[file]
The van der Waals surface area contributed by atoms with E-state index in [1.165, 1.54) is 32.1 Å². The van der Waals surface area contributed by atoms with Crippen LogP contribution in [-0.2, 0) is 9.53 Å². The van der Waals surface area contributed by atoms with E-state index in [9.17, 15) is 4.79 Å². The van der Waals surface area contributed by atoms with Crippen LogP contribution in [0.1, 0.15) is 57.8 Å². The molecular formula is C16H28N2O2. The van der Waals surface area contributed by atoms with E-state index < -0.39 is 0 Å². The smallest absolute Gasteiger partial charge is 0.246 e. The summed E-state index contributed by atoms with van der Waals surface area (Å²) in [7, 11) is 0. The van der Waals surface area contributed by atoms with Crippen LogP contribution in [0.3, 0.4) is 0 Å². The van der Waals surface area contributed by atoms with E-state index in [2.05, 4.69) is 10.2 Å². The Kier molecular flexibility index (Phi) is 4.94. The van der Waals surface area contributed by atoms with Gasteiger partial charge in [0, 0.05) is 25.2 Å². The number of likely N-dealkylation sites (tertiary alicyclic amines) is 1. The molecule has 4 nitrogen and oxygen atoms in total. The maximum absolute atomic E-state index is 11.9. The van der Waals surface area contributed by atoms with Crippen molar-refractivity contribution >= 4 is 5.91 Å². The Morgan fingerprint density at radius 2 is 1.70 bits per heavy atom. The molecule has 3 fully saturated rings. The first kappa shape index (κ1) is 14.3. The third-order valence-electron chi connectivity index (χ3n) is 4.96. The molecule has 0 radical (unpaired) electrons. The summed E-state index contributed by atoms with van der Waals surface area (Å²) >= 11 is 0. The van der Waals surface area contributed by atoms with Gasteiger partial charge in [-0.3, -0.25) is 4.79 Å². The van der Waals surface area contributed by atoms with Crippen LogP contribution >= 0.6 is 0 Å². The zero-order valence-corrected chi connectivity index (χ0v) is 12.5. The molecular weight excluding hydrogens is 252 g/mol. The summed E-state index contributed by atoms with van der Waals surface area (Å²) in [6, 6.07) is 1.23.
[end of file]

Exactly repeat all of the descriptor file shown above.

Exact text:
The van der Waals surface area contributed by atoms with E-state index in [1.165, 1.54) is 32.1 Å². The van der Waals surface area contributed by atoms with Crippen LogP contribution in [-0.2, 0) is 9.53 Å². The van der Waals surface area contributed by atoms with E-state index in [9.17, 15) is 4.79 Å². The van der Waals surface area contributed by atoms with Crippen LogP contribution in [0.1, 0.15) is 57.8 Å². The molecular formula is C16H28N2O2. The van der Waals surface area contributed by atoms with E-state index < -0.39 is 0 Å². The smallest absolute Gasteiger partial charge is 0.246 e. The summed E-state index contributed by atoms with van der Waals surface area (Å²) in [7, 11) is 0. The van der Waals surface area contributed by atoms with Crippen LogP contribution in [0.3, 0.4) is 0 Å². The van der Waals surface area contributed by atoms with E-state index in [2.05, 4.69) is 10.2 Å². The Kier molecular flexibility index (Phi) is 4.94. The van der Waals surface area contributed by atoms with Gasteiger partial charge in [0, 0.05) is 25.2 Å². The number of likely N-dealkylation sites (tertiary alicyclic amines) is 1. The molecule has 4 nitrogen and oxygen atoms in total. The maximum absolute atomic E-state index is 11.9. The van der Waals surface area contributed by atoms with Crippen molar-refractivity contribution >= 4 is 5.91 Å². The Morgan fingerprint density at radius 2 is 1.70 bits per heavy atom. The molecule has 3 fully saturated rings. The first kappa shape index (κ1) is 14.3. The third-order valence-electron chi connectivity index (χ3n) is 4.96. The molecule has 0 radical (unpaired) electrons. The summed E-state index contributed by atoms with van der Waals surface area (Å²) >= 11 is 0. The van der Waals surface area contributed by atoms with Gasteiger partial charge in [-0.3, -0.25) is 4.79 Å². The van der Waals surface area contributed by atoms with Crippen LogP contribution >= 0.6 is 0 Å². The zero-order valence-corrected chi connectivity index (χ0v) is 12.5. The molecular weight excluding hydrogens is 252 g/mol. The summed E-state index contributed by atoms with van der Waals surface area (Å²) in [6, 6.07) is 1.23.